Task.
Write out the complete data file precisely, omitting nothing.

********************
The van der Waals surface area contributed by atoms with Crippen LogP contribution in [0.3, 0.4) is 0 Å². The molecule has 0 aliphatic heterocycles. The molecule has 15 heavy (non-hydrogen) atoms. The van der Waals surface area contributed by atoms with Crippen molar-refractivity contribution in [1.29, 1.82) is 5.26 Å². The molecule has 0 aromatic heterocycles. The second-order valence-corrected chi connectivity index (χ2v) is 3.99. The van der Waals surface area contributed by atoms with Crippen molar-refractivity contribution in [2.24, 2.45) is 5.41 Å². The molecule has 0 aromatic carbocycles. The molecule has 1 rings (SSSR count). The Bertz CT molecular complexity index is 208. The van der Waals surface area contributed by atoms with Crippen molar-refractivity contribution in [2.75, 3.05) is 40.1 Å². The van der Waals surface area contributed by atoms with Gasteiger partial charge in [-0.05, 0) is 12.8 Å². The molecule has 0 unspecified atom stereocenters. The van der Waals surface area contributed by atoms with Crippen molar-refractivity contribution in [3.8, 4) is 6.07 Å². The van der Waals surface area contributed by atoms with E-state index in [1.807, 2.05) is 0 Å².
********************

The van der Waals surface area contributed by atoms with Crippen LogP contribution in [0.3, 0.4) is 0 Å². The molecule has 0 aliphatic heterocycles. The molecule has 15 heavy (non-hydrogen) atoms. The van der Waals surface area contributed by atoms with Crippen molar-refractivity contribution in [1.29, 1.82) is 5.26 Å². The molecule has 0 aromatic heterocycles. The second-order valence-corrected chi connectivity index (χ2v) is 3.99. The van der Waals surface area contributed by atoms with Crippen molar-refractivity contribution in [2.24, 2.45) is 5.41 Å². The molecule has 0 aromatic carbocycles. The molecule has 1 rings (SSSR count). The Bertz CT molecular complexity index is 208. The van der Waals surface area contributed by atoms with Crippen molar-refractivity contribution in [2.75, 3.05) is 40.1 Å². The van der Waals surface area contributed by atoms with Gasteiger partial charge in [-0.05, 0) is 12.8 Å². The molecule has 0 unspecified atom stereocenters. The van der Waals surface area contributed by atoms with Crippen molar-refractivity contribution in [3.8, 4) is 6.07 Å². The van der Waals surface area contributed by atoms with E-state index in [1.807, 2.05) is 0 Å².